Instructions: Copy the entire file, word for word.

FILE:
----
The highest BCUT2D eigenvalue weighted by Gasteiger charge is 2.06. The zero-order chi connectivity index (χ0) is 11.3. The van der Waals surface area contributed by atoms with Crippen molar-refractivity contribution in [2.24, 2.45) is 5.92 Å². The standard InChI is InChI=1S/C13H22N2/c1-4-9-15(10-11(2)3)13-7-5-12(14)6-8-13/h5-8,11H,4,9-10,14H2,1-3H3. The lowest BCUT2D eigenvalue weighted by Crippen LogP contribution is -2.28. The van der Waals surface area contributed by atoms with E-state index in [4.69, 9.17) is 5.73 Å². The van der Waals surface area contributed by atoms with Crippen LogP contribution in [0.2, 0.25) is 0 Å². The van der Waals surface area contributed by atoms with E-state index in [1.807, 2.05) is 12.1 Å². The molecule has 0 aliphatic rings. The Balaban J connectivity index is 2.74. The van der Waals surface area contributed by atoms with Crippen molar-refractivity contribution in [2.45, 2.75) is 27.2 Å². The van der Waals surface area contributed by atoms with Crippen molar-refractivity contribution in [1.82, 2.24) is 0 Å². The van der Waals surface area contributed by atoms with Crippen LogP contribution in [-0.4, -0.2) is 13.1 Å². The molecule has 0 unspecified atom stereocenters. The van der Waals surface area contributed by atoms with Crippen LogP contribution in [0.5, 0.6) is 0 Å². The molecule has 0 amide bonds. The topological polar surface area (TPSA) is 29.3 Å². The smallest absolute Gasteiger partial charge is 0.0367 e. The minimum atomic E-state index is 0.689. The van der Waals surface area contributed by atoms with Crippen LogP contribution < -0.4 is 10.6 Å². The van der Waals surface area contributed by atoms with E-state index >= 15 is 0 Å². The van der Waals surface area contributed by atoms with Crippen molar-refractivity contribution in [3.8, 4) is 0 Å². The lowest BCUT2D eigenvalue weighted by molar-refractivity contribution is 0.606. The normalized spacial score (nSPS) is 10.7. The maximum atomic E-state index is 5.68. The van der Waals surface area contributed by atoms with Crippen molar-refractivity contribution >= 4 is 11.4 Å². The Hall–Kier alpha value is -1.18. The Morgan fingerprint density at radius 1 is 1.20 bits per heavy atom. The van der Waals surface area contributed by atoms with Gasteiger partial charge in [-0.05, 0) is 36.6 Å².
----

The highest BCUT2D eigenvalue weighted by Gasteiger charge is 2.06. The zero-order chi connectivity index (χ0) is 11.3. The van der Waals surface area contributed by atoms with Crippen molar-refractivity contribution in [2.24, 2.45) is 5.92 Å². The standard InChI is InChI=1S/C13H22N2/c1-4-9-15(10-11(2)3)13-7-5-12(14)6-8-13/h5-8,11H,4,9-10,14H2,1-3H3. The lowest BCUT2D eigenvalue weighted by Crippen LogP contribution is -2.28. The van der Waals surface area contributed by atoms with E-state index in [4.69, 9.17) is 5.73 Å². The van der Waals surface area contributed by atoms with Crippen LogP contribution in [0.2, 0.25) is 0 Å². The van der Waals surface area contributed by atoms with E-state index in [1.807, 2.05) is 12.1 Å². The molecule has 0 aliphatic rings. The Balaban J connectivity index is 2.74. The van der Waals surface area contributed by atoms with Crippen molar-refractivity contribution in [2.45, 2.75) is 27.2 Å². The van der Waals surface area contributed by atoms with Crippen molar-refractivity contribution in [1.82, 2.24) is 0 Å². The van der Waals surface area contributed by atoms with Crippen LogP contribution in [-0.4, -0.2) is 13.1 Å². The molecule has 0 unspecified atom stereocenters. The van der Waals surface area contributed by atoms with Crippen LogP contribution in [0.5, 0.6) is 0 Å². The molecule has 0 amide bonds. The topological polar surface area (TPSA) is 29.3 Å². The smallest absolute Gasteiger partial charge is 0.0367 e. The minimum atomic E-state index is 0.689. The van der Waals surface area contributed by atoms with Crippen LogP contribution < -0.4 is 10.6 Å². The van der Waals surface area contributed by atoms with E-state index >= 15 is 0 Å². The van der Waals surface area contributed by atoms with Crippen molar-refractivity contribution in [3.8, 4) is 0 Å². The lowest BCUT2D eigenvalue weighted by molar-refractivity contribution is 0.606. The normalized spacial score (nSPS) is 10.7. The maximum atomic E-state index is 5.68. The van der Waals surface area contributed by atoms with Crippen molar-refractivity contribution >= 4 is 11.4 Å². The Hall–Kier alpha value is -1.18. The Morgan fingerprint density at radius 1 is 1.20 bits per heavy atom. The van der Waals surface area contributed by atoms with Gasteiger partial charge in [-0.05, 0) is 36.6 Å².